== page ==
When asked about why the meeting was scheduled from 2 to 4 p.m., he responded: “That’s the time it’s scheduled for, it doesn’t mean we have to take the entire time frame.”

During the short time, Deputy Chief Fred Meyer said Metro used the program only to identify violent criminals and those with past deportation orders. The officers said there were “1,409 encounters” without providing any specifics. 

After the meeting ended, many tried to press for more data, in which Ocampo-Gomez told them to “ask ICE.”

By that time, representatives from ICE who had attended the meeting, and said little, had already left the building.

“From the few comments they did make, we know the targets of the 287(g) program includes people with prior removal orders,” Sull said. “But why would the sheriff’s office participate in that when that’s the federal government’s job?”

She added she has clients who have been turned over to ICE after being picked up for traffic infractions such as driving without insurance or not having a license. 

Over the summer, Clark County Commissioner Justin Jones questioned Metro about information regarding its cooperation with ICE. He previously said he was working on obtaining data. Jones could not be reached for comment.

Graber said there are other things local governments could do to aid in transparency. 

One example she points to is Harris County, Tex., where officials audited the costs associated the 287(g) program. Though it came out after the 287 (g) agreement ended, she said officials found the jail “spending an enormous amount of overtime pay.”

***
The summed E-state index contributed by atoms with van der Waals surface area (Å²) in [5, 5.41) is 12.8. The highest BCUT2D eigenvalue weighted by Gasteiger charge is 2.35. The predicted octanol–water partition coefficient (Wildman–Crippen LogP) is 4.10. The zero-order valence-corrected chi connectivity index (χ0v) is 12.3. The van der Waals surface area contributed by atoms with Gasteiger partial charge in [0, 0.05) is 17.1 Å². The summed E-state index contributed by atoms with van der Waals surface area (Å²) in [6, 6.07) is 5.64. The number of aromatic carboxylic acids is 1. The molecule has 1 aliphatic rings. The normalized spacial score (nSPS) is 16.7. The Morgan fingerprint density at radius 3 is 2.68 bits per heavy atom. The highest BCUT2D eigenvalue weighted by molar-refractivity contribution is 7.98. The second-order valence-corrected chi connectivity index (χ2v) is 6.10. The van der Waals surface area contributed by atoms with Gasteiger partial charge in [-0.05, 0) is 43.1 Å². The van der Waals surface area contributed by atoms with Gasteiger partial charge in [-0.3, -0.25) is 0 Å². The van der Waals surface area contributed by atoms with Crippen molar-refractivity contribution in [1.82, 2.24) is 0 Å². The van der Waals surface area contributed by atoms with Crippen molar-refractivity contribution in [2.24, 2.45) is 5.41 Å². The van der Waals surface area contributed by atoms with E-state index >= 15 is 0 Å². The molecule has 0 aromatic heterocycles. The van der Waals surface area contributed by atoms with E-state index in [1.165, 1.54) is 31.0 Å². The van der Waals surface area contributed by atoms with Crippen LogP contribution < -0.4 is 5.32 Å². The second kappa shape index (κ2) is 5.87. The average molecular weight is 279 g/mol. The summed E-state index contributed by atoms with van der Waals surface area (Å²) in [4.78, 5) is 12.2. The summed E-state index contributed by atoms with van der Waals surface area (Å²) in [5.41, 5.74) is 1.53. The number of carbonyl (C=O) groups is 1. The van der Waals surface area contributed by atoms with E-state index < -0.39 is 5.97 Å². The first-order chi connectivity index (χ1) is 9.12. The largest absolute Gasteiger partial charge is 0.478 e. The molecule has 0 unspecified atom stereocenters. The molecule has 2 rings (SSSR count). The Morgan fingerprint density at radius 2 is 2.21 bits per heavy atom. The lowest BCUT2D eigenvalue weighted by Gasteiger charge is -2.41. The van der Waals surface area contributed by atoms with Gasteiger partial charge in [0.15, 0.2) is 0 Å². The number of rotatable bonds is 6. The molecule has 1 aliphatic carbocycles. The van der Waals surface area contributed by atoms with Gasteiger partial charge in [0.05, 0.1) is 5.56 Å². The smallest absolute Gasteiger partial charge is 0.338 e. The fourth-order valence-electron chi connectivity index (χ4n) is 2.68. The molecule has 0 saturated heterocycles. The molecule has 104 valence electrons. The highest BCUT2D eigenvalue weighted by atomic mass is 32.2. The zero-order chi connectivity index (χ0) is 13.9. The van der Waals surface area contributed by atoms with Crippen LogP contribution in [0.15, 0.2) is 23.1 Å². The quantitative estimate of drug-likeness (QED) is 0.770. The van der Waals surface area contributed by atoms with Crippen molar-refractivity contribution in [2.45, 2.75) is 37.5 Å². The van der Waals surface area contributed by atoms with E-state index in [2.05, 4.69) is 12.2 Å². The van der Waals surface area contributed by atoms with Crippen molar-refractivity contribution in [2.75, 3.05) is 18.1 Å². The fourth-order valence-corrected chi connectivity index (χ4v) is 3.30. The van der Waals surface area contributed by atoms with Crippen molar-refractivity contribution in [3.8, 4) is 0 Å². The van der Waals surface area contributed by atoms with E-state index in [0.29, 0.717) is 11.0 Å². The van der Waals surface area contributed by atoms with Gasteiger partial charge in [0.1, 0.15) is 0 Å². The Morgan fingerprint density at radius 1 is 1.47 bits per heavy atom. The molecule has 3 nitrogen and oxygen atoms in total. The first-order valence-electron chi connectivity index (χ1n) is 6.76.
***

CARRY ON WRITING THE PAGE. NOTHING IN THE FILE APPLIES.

“That’s not so uncommon,” she said. 

Some county attorneys, she noted, have challenged the validity of law enforcement agencies entering 287 (g) agreements without approval from governing bodies, which in this case would be the Clark County Commission.

Local groups that attended said they reached out to Clark County Commissioner Tick Segerblom, who wasn’t at the meeting, to decry the lack of transparency surrounding the meeting. While he didn’t want to comment on whether the meeting disregarded transparency, he said it was something he’d look into.  

Graber added local officials can also try to apply pressure on how steering committees are run. “It’s up to that locality to make sure those (meetings) are being taken seriously,” she said. 

Michael Lyle
Michael Lyle (MJ to some) has been a journalist in Las Vegas for eight years.  He started his career at View Neighborhood News, the community edition of the Las Vegas Review-Journal. During his seven years with the R-J, he won several first place awards from the Nevada Press Association and was named its 2011 Journalist of Merit. He left the paper in 2017 and spent a year as a freelance journalist accumulating bylines anywhere from The Washington Post to Desert Companion. While he covers a range of topics from homelessness to the criminal justice system, he gravitates toward stories about race relations and LGBTQ issues. Born and mostly raised in Las Vegas, Lyle graduated from UNLV with a degree in Journalism and Media Studies. He is currently working on his master's in Communications through an online program at Syracuse University. In his spare time, Lyle cooks through Ina Garten recipes in hopes of one day becoming the successor to the Barefoot Contessa throne. When he isn’t cooking (or eating), he also enjoys reading, running and re-watching episodes of “Parks and Recreation.” He is also in the process of learning kickboxing.